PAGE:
I'll use Into the Mystic to illustrate the difference between the old mix and the new blu-ray version. (The new cd remix is similar to the blu-ray, but due to the amount of bass, "sounds" different). The original mix has some instruments placed very hard left or right. The horns for example on Into the Mystic are placed so far right, that they are almost exclusively in the right speaker. The horns also have a lot of reverb giving the impression that they are in a larger and different room then the rest of the band. The most noticeable change on the new mix is that the instruments are distributed better across the soundstage. Your attention is drawn more to the music and less distracted by the placement of the instruments. The low, reedy sounding "foghorn" is in the centre rather than hard right and the horns, while still on the right of the soundstage, don't sound like they're just in one speaker. There is much less reverb on the horns. This is all good.
Another noticeable change is that the horns are mixed lower. Van's voice is the central focus of the music, with less "competition" for attention from the horns, especially on the louder passages. The remix of the Band's Rock of Ages on the recently released Live at the Academy of Music 1971 makes a similar change in the new mix. Initially I found both unfamiliar. I've decided I like this choice on both releases, but it's very subjective and I can understand that some people will not like this change at all. This is especially noticeable on the last one minute of Caravan, when Van is doing the lead "la la la la la" vocals and also backing himself. You can hear the various vocal parts in his backing chorus more distinctly, but the horns don't contribute as much rhythmic punch.
The remastered sound of acoustic guitars sounds very good in the new versions. They are however lower in the new mix. As with the horns, little guitar licks don't pop out as much in the new mix. This is OK on the quieter passages at the beginning of Into the Mystic for example, but as the song progresses, especially in the last 30 seconds or so, I miss the hard driving rhythmic strumming that engages in a sort of call and response with the horns.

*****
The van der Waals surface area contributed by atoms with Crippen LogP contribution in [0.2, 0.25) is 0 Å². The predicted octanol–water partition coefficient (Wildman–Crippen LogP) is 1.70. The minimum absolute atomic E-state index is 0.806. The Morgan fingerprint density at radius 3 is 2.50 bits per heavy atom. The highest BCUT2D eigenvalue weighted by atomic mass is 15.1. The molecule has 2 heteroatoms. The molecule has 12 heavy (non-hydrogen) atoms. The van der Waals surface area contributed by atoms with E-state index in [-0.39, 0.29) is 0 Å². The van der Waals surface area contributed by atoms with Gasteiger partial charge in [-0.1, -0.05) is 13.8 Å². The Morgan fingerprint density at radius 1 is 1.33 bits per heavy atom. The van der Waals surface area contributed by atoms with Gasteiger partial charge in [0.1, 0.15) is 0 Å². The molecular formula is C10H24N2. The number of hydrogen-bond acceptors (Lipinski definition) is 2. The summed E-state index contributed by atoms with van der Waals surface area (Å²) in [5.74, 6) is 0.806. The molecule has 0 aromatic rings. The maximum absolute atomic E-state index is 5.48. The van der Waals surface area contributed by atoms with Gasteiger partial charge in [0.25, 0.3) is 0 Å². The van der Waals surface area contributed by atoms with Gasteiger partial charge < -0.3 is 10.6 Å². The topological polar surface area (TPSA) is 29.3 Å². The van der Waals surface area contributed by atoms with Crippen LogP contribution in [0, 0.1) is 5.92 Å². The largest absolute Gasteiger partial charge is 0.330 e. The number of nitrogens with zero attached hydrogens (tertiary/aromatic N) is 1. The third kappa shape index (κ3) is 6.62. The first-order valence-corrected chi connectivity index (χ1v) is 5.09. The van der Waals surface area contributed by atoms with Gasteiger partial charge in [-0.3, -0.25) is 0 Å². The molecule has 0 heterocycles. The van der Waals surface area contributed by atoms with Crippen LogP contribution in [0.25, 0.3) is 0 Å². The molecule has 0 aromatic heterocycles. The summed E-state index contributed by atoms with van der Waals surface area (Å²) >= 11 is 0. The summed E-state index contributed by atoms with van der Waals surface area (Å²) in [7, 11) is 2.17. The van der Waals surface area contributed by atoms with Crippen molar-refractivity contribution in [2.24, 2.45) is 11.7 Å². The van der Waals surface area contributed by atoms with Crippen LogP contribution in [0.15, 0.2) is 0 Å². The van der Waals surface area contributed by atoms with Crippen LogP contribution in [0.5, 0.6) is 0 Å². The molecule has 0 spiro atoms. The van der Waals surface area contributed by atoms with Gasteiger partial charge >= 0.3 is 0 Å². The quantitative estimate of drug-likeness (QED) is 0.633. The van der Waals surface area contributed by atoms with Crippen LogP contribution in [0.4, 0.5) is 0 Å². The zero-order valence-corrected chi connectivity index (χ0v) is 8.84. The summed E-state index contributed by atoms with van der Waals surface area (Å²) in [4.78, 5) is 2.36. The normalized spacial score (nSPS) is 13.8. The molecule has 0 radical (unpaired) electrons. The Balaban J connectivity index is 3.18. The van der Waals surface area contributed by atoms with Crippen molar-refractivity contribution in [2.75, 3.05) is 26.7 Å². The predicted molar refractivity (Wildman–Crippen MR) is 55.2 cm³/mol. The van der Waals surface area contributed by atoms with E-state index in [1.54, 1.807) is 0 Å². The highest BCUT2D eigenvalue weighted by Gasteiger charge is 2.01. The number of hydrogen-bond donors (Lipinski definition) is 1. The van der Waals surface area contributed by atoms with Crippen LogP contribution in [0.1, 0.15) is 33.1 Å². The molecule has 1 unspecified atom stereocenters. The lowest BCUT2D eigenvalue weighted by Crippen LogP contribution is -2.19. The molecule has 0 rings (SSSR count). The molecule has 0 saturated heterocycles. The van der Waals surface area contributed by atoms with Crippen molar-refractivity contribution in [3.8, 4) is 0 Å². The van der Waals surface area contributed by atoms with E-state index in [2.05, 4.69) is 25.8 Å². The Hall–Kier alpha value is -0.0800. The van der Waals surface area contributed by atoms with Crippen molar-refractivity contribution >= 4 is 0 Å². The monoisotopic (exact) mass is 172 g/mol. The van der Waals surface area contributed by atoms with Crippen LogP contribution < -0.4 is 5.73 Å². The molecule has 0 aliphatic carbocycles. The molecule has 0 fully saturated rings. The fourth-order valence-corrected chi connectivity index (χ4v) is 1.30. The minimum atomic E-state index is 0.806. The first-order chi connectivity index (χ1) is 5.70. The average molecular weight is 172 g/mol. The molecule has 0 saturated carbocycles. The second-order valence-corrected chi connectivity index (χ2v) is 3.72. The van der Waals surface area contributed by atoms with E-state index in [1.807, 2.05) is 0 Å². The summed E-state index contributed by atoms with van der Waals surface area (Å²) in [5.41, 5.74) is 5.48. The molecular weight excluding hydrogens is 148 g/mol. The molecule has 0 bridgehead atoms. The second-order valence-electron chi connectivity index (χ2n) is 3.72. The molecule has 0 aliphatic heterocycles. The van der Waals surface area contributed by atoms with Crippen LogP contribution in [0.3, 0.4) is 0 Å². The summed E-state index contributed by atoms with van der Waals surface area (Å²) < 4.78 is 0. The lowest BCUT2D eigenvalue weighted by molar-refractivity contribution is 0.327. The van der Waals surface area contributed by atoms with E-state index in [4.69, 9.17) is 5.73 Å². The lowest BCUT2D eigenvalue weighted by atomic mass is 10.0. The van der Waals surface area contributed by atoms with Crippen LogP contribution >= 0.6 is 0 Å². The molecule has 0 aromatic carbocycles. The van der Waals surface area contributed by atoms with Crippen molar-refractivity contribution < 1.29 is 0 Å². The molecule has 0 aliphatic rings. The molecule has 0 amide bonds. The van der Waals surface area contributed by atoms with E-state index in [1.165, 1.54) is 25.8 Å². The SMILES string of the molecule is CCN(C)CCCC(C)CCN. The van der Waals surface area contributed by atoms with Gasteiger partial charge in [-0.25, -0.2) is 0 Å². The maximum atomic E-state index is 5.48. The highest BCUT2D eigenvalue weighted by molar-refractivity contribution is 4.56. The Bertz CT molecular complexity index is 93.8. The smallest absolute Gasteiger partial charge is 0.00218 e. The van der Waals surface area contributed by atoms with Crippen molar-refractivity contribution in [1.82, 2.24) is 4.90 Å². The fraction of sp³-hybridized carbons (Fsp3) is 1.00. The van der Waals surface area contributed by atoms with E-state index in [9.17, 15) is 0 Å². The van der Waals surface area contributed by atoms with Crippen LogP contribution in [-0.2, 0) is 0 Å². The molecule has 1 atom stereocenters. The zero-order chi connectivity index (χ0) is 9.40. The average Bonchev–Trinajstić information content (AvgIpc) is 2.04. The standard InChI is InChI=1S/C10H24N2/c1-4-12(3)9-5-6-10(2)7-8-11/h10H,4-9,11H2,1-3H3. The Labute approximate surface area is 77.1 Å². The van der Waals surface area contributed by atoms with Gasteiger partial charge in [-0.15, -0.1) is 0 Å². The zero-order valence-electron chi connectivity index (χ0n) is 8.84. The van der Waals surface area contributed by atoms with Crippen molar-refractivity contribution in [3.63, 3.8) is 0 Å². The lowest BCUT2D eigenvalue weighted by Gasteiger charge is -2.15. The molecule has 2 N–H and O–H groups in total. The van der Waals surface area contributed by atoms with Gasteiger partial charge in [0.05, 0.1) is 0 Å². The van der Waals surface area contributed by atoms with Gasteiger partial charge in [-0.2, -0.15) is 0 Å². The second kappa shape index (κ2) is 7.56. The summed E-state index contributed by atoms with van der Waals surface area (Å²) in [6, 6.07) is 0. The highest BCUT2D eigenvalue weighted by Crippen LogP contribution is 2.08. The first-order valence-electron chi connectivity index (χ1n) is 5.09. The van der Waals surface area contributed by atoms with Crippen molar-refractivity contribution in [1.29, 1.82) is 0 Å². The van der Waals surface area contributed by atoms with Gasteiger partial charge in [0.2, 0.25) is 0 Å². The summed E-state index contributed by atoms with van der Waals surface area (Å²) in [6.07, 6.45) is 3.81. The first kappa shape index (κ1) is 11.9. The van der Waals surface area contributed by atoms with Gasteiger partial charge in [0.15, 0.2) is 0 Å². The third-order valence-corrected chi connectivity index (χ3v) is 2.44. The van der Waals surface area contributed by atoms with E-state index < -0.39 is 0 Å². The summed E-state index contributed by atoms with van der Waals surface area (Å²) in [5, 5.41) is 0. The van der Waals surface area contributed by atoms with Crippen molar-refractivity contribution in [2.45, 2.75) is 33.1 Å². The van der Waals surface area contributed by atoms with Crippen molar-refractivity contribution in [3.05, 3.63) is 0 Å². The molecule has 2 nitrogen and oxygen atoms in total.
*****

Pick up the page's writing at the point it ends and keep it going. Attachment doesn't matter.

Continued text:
One final comment on Into the Mystic. The new mix has a very noticeable tambourine. I like it, but I've never heard it on a previous cd version. I don't know whether it was on the original lp. I assume, it's another example of the change in instrumental balance in the new remix.
A quick comment about the Japanese cd release. It's not really a remaster. I think some processing was added during the transfer process to boost the midrange and treble across the board, but I wouldn't say it was "remastered" with a remastering engineer, producer or artist making aesthetic choices about the sound. It mostly sounds like the North American cd, but with a bit more boost in some frequencies. It sounds fine, but I wouldn't recommend going out of your way buy it.
On the whole, I'm very happy with the high resolution blu-ray, including the new mix. I'd have preferred it if it had been made available in a 3 disc version (1 remastered cd, 1 disc of outtakes and the high resolution blu-ray).
I almost forgot to mention the blu-ray menu. When you insert the blu-ray it into your player, there's no automatic pop up menu to choose the 5.1 mix or the stereo. The 5.1 mix automatically starts playing even if you just have a stereo system. You'll have to use the "audio" button on your remote to find the menu if you want to play the stereo mix.